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A Pothole Ate My Car

A Pothole Ate My Car


Posted April 23, 2019

Spring has sprung and Ottawa’s potholes are multiplying in number and growing in size. Cars are falling into potholes causing lost hubcaps, flat tires and body damage.  Is the city liable to cover damage caused by potholes?

The Municipal Act prescribes the size and age a pothole must be before the city can be held liable for the damage it causes to a motor vehicle. This explains why almost all claims made for damage caused by potholes are unsuccessful.

Potholes are governed by Ontario Regulation 239/02: Minimum Maintenance Standards For Municipal Highways. Under this regulation “pothole” is defined as “a hole in the surface of a roadway caused by any means, including wear or subsidence of the road surface or subsurface”. The size of the pothole is determined by a combination of its surface area and depth.

Section 6. (1) provides that only potholes exceeding both the surface area and the depth set out in an accompanying Table need to be repaired. A pothole is deemed to be acceptable (in a state of repair) if its surface area or depth is less than or equal to that set out in the Table.

Even if a pothole is too big or deep, the municipality still has a certain time period within which it has to be repaired. But there is a further catch: the time limit for repairing a particular pothole only starts to run once the city has been put on notice of its existence. So if nobody reports a pothole, the time limit for getting it fixed never starts to run.

The size of what amounts to an unacceptably large pothole depends on the character of the street it inhabits, based on its speed limit and average daily traffic. Every street falls into one of five Classes. The higher the speed limit and/or traffic volume, the higher the Class and the smaller the acceptable pothole size and the faster it needs to be repaired. Conversely, the lower the speed limit and traffic volume, the larger the acceptable pothole size and the longer it can take to repair it. Low volume residential streets would fall into Class 5 while roads with a 60 km/hr speed limit and 40,000 vehicles a day would fall into Class 1 or 2.

The type of road surface and the pothole’s location, on either the travelled portion of the road or the shoulder of the road, also determine how large a pothole has to be before it needs to be repaired and how long the municipality has to repair it.  A paved surface is required to tolerate smaller potholes for a shorter period of time than an unpaved surface or a shoulder.

Here are the tables that govern pothole liability:


Class of Highway Surface Area Depth Time
1 600 cm² 8 cm 4 days
2 800 cm² 8 cm 4 days
3 1000 cm² 8 cm 7 days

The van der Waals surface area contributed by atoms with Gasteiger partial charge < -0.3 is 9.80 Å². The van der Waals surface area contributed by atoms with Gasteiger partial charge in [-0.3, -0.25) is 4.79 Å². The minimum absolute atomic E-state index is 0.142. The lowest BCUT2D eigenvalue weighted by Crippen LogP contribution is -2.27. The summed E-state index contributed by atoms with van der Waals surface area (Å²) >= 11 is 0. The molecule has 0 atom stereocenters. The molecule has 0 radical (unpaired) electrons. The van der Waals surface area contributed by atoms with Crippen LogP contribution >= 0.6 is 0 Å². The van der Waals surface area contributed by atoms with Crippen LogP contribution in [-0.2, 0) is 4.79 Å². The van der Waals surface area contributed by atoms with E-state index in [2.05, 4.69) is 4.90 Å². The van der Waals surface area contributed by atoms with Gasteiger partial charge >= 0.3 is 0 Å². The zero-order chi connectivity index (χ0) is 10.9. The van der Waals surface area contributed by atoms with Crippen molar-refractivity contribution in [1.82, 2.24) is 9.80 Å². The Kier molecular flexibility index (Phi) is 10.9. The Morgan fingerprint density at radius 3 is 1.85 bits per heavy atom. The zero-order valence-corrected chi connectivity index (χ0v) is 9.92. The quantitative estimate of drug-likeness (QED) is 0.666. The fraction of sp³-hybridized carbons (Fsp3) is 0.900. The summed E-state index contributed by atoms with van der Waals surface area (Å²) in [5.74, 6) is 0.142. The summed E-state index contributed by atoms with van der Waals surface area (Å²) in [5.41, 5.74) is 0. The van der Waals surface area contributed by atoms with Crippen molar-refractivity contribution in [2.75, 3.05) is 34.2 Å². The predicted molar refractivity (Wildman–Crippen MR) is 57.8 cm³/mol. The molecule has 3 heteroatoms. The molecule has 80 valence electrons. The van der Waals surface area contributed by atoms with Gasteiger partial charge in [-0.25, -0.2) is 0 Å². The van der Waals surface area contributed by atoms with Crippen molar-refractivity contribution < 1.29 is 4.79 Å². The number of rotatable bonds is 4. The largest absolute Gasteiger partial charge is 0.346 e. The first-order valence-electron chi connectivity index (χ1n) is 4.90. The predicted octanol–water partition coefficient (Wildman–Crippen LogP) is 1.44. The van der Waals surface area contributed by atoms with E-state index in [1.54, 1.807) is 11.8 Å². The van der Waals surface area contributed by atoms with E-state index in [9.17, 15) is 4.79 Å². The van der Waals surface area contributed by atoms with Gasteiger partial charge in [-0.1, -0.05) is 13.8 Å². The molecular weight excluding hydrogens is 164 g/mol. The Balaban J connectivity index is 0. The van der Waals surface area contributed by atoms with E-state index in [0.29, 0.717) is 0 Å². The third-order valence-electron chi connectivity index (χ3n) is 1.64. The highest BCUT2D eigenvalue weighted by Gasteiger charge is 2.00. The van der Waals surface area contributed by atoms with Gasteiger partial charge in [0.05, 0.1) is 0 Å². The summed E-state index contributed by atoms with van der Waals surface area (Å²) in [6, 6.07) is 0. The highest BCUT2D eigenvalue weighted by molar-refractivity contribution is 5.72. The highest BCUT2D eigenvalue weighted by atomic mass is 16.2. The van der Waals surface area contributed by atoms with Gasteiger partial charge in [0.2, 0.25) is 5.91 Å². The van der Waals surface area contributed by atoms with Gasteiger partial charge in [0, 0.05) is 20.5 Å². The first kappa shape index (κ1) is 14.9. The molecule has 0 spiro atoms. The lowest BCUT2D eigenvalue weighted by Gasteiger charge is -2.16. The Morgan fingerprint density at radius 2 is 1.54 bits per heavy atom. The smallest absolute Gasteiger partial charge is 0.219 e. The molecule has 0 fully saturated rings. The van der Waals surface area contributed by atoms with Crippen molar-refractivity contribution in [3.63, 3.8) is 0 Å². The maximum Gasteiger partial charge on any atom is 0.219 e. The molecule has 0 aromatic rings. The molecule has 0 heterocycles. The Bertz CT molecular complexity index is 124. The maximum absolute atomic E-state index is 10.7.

4 1000 cm² 8 cm 14 days
5 1000 cm² 8 cm 30 days


Class of Highway Surface Area Depth Time
3 1500 cm² 8 cm 7 days
4 1500 cm² 10 cm 14 days
5 1500 cm² 12 cm 30 days


Class of Highway Surface Area Depth Time
1 1500 cm² 8 cm 7 days
2 1500 cm² 8 cm 7 days
3 1500 cm² 8 cm 14 days
4 1500 cm² 10 cm 30 days
5 1500 cm² 12 cm 60 days

In order to help our fellow motorists recover compensation for damage caused by potholes, each of us must commit to reporting potholes to the city in order to get the clock running on the repair time limit. You can report a pothole to the City of Ottawa by calling 311.

If your vehicle is damaged because of a pothole you can get information about how to make a claim with the City of Ottawa here.

This blog post was written by Edward (Ted) Masters, a member of the Disability Insurance Claims and Personal Injury teams. He can be reached at 613-566-2064 or at


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Ted Masters

Ted Masters

My practice is focused on helping people who have been injured in car accidents or through medical negligence or who have been denied disability insurance benefits. With over 40 years of experience as a personal injury lawyer, I understand how a serious injury or denial of disability benefits affects not just my individual client, but their entire family. I am alert to each client’s individual physical, emotional and financial needs and challenges. I work to achieve an outcome that is client focussed. As a trained mediator, I understand that my client’s personal goals must be met in order to come to a satisfactory resolution of their case, preferably through a reasonable settlement, but by trial judgement if necessary. Although assisting individuals has been the focal point of my legal career, my clients get the benefit of my wide range of litigation experience including disability claims, intellectual property litigation, commercial disputes, Indian... Read More

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